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Spain

Buzzarro: Was Eurovision's Spanish Entry Urged To Lose?

EL MUNDO (Spain)

MADRID – Has the European economic crisis managed to sully the Eurovision Song Contest? The 2012 edition of the competition, which takes place Saturday in Baku, the capital of Azerbaijan, includes competitors from an array of debt-ridden countries. This is a European song contest, after all.

But reports say that contestant Pastora Soler from debt-ridden Spain has actually been told it is better not to win. The reason? In case of victory, her native country would be obliged to organize next year's contest: an expenditure that Spain cannot afford, El Mundo reports.

It was state-owned Spanish Radio and Television Corporation (RTVE) that reportedly urged Pastora Soler not to give it her all. "They told me: ‘please, don't win! We first need to beat the crisis'," the candidate explained.

Though she admitted the comment was said with a humorous tone, Soler said some people at the company are actually worried about such a scenario.

Following the controversy her statement created, Soler nevertheless went back on her word, probably because RTVE asked her to: "Nobody in RTVE told me such a thing. Carlos Mochales, RTVE program director, told me that I had more chances than anybody to win the Eurovision," El Mundo reported. But this statement sounds hollow and the harm is done: if the Spanish candidate sings out of the tune Saturday, we will know why!

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Geopolitics

For Erdogan, Blocking Sweden's NATO Bid Is Perfect For His Reelection Campaign

Turkey's objections to Swedish membership of NATO may mean that Finland joins first. And as he approaches an election at home, Turkish President Erdogan is playing the game to his advantage.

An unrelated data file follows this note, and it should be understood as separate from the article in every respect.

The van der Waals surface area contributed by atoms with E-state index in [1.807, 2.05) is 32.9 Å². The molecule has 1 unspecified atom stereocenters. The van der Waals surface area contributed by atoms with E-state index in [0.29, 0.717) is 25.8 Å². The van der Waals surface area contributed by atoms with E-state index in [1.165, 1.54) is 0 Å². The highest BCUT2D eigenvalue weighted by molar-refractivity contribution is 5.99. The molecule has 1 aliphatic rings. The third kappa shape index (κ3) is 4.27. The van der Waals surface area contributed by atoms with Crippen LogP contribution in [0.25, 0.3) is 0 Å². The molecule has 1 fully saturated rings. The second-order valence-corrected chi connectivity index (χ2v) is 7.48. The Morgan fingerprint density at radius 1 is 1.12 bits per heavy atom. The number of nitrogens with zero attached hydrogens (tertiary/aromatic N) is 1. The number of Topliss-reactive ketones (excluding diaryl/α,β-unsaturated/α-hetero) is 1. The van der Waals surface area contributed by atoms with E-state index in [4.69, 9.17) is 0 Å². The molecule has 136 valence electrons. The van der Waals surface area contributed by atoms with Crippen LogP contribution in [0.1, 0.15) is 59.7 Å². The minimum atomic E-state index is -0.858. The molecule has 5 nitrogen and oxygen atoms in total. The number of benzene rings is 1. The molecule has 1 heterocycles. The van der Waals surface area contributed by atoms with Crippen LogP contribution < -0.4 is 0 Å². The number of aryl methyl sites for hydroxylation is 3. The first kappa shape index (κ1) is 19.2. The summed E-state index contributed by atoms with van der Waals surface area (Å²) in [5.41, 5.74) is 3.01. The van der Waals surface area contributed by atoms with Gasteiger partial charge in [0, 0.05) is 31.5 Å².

For Erdogan, Blocking Sweden's NATO Bid Is Perfect For His Reelection Campaign

January 11, 2023, Ankara (Turkey): Turkish President Recep Tayyip Erdogan at the International Conference of the Board of Grievances on January 11.

Turkish Presidency / APA Images via ZUMA Press Wire
Pierre Haski

-Analysis-

PARIS — This story has all the key elements of our age: the backdrop of the war in Ukraine, the excessive ambitions of an autocrat, the opportunism of a right-wing demagogue, Islamophobia... And at the end, a country, Sweden, whose NATO membership, which should have been only a formality, has been blocked.

Last spring, under the shock of the invasion of Ukraine by Vladimir Putin's Russia, Sweden and Finland, two neutral countries in northern Europe, decided to apply for membership in NATO. For Sweden, this is a major turning point: the kingdom’s neutrality had lasted more than 150 years.

Turkey's President Erdogan raised objections. It demanded that Sweden stop sheltering Kurdish opponents in its country. This has nothing to do with NATO or Ukraine, but everything to do with Erdogan's electoral agenda, as he campaigns for the Turkish presidential elections next May.

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